Photo courtesy of Akaroa's
Es-tre-la moun-tn dawg
There are two coat types: Long and short. Long coat: Outer coat thick and slightly coarse without being too harsh. Lying close over the body, flat or slightly waved, never curly. Undercoat very dense and normally lighter in color than the outer coat. Short and smooth hair on head diminishing in length from base of ears to tip. Thick and abundant around the neck and chest forming a ruff, particularly in the male. Forearms, thighs, rear pasterns and tail abundantly feathered. Short, smooth hair on front of legs. A woolly or fluffy coat undesirable. Short coat: Short, thick and slightly coarse, without being too harsh, with a shorter, dense undercoat. Any feathering should be in proportion. Colors include Fawn: which varies from burnt yellow through reddish gold to a deep red. With or without guard hairs. The fawn should never be so pale as to be a dirty white. Brindle: any of the previous permitted colors with the addition of streaks or smudges of black or brown varying in intensity. Wolf Grey: a mixture of grey and black hairs intermingled, with or without guard hairs. Black muzzle or mask highly desirable. White markings on chest, underside, feet or tail are tolerated but undesirable. The tail is set slightly low, reaching to the hock And forming a distinctive, rigid hook at the tip. Well-furnished and feathered, carried low. On the move may be carried slightly higher than the level of the back. The feet are oval with thick, hard pads and tightly closed toes. Abundant hair between pads. Dark, or preferably black, nails. It has moderate angulation. Thighs well-muscled. Hocks moderately well let-down. Rear pasterns are vertical. The back is preferably short, slightly higher at withers and almost level. Short coupled, broad, well-muscled loin. Slightly sloping croup. Chest moderately deep and broad. Ribs well sprung. Underline very gently rising. The head is long and powerful with broad, slightly rounded skull. Moderate stop set halfway between nose and slightly defined occiput. Muzzle moderately tapered. Topline of muzzle almost straight, with slightly aquiline nose. A narrow head and pointed muzzle undesirable. Large black nose with well-opened nostrils. Jaws well developed. Lips black, tightly closed and not pendulous. Roof of mouth black. The eyes are neither deep nor prominent, of medium size, oval in shape with calm and intelligent expression, preferably amber or darker. Black-rimmed eyelids closing well, with rather prominent eyebrows. The ears are small in relation to body, thin, triangular, rounded at tips. Moderately high set. Rose ear folding backwards, with inner edge apparent, carried close to skull. Teeth are very strong. Jaw strong with perfect, regular and complete scissor bite, i.e. upper teeth closely overlapping lower teeth and set square to the jaws. The neck is short, muscular and well set. A hard, thick tuft of hair under throat. Dewlap undesirable. The forelegs are straight, well-muscled and with strong, round bone. Moderately sloping shoulders and upper arms. Short pasterns which appear nearly vertical when viewed from the side. Note: the plural of Cao da Serra da Estrela is Cães da Serra da Estrela.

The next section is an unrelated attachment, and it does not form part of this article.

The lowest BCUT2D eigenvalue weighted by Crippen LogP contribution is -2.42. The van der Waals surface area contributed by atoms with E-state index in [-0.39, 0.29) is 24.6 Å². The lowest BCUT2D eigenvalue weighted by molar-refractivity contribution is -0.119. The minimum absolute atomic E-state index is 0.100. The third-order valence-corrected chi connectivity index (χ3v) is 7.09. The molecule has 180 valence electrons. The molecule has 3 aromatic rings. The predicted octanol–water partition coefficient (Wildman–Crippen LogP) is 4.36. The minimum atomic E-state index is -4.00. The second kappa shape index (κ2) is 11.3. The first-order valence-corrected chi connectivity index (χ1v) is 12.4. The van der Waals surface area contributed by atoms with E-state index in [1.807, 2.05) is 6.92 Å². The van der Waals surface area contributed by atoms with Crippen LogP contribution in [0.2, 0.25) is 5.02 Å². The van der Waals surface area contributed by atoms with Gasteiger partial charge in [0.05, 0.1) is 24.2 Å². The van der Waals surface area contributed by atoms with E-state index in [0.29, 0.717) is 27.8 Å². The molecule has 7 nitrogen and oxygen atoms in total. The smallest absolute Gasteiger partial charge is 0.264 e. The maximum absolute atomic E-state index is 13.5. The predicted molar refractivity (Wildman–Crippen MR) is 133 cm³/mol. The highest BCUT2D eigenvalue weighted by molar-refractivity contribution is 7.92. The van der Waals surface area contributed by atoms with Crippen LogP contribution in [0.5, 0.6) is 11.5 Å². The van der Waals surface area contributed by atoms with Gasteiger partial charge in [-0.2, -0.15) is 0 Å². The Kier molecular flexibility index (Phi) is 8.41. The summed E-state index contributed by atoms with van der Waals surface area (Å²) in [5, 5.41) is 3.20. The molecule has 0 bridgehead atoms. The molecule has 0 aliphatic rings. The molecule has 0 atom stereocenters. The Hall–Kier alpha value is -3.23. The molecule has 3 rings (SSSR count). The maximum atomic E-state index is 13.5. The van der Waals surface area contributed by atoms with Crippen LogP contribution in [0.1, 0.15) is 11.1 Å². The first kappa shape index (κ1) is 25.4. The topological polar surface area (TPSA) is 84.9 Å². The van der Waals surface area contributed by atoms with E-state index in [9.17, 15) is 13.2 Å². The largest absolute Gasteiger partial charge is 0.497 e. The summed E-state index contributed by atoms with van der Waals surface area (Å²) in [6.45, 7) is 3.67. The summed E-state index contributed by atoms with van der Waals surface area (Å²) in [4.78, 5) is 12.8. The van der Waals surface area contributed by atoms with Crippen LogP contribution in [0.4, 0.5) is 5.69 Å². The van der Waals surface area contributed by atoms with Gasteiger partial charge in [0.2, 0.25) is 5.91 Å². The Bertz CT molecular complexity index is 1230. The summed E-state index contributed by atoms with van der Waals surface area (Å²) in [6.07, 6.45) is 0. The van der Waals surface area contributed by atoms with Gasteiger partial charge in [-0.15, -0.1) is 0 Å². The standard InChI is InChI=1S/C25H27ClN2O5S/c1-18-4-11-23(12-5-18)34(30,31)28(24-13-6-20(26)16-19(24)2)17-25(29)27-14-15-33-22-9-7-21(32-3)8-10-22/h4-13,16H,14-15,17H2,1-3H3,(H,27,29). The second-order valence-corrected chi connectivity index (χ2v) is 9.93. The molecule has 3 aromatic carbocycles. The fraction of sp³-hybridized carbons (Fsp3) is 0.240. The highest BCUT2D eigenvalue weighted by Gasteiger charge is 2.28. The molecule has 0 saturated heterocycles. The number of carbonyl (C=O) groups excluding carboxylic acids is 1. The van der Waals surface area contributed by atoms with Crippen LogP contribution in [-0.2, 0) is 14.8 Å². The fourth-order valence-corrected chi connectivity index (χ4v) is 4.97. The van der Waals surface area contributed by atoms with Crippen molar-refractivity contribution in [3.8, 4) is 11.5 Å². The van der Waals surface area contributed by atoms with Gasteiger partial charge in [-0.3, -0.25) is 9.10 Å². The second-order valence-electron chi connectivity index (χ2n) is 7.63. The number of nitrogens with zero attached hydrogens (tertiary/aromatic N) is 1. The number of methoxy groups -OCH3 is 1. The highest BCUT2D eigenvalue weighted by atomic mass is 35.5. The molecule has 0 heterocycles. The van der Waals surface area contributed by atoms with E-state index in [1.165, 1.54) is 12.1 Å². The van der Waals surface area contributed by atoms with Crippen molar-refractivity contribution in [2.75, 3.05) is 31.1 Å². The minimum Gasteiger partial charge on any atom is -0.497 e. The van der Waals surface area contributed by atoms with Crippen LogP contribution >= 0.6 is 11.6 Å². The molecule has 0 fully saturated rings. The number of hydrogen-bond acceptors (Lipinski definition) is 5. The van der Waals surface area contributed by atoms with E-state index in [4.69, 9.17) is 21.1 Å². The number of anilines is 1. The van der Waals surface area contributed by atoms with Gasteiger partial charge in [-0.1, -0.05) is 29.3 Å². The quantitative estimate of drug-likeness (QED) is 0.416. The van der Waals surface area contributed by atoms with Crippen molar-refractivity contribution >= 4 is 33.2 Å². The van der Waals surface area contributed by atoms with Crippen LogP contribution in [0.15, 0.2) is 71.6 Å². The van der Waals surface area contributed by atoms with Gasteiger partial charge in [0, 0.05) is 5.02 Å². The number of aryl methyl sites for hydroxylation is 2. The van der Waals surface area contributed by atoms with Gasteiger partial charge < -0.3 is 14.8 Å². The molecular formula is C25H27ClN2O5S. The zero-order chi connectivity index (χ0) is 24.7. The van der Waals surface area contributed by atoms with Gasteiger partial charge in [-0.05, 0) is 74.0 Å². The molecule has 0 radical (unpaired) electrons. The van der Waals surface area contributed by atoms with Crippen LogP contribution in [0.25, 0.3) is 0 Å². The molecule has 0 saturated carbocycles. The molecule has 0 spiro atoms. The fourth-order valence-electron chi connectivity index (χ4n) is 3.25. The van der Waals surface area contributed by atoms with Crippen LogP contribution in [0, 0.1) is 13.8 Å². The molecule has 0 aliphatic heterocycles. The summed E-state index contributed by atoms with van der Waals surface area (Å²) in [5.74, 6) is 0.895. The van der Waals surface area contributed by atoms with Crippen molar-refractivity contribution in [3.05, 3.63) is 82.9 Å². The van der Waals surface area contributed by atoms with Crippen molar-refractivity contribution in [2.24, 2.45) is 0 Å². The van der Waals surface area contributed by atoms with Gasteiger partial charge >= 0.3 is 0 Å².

Loyal, affectionate to owners, aloof to others. Intelligent and alert. Self-willed yet trainable. The Estrela is Portuguese and was bred to fight wolves to protect sheep. They are very defensive of their territory. They should be well socialized, preferably when young with both dogs and people, especially with children, as the breed tends to be naturally wary of strangers, though they are very friendly with those they know. In order to successfully keep an Estrela Mountain Dog, the family must achieve pack leader status. It is a natural instinct for a dog to have an order in their pack. When we humans live with dogs, we become their pack. The entire pack cooperates under a single leader; lines are clearly defined and rules are set. Because a dog communicates his displeasure with growling and eventually biting, all other humans MUST be higher up in the order than the dog. The humans must be the ones making the decisions, not the dogs. That is the only way your relationship with your dog can be a complete success.
Height: 25 - 29 inches (63 - 73 cm)
Weight: 77 - 132 pounds (35 - 60 kg)
Estrela Mountain Dogs are not recommended for apartment life. They need space and will do best with at least a large yard. Because their thick coat protects them so well, they can happily cope with living outdoors provided they have proper shelter.
This breed of dog is best suited to a family with lots of space surrounding the home where it can safely run free in an open area. They should be taken for a daily, long walk.
About 10 to 12 years
About 6 to 8 puppies
Weekly brushing is needed. The ears must be kept clean and the teeth cleaned when needed. Bathe only when necessary. Some de-matting is required to avoid hotspots. Wetness and damp/wet weather conditions are responsible for the hot spots. Check behind ears, feathering on legs and tail for mats. The Estrela Mountain Dog is a seasonally heavy shedder; during this time the dog should be brushed and combed daily.
The Estrela Mountain Dog was recorded in the AKC's Foundation Stock Service in 2004.
"This is Rio. She is 8-9 years old and an Estrela Mountain Dog. I adopted her through the breed rescue here in the UK three years ago."
Maria Carlotta the Estrela Mountain Dog at 15 months old all dressed up
Puppy, photo courtesy of Akaroa's
Photo courtesy of Akaroa's
Photo courtesy of Akaroa's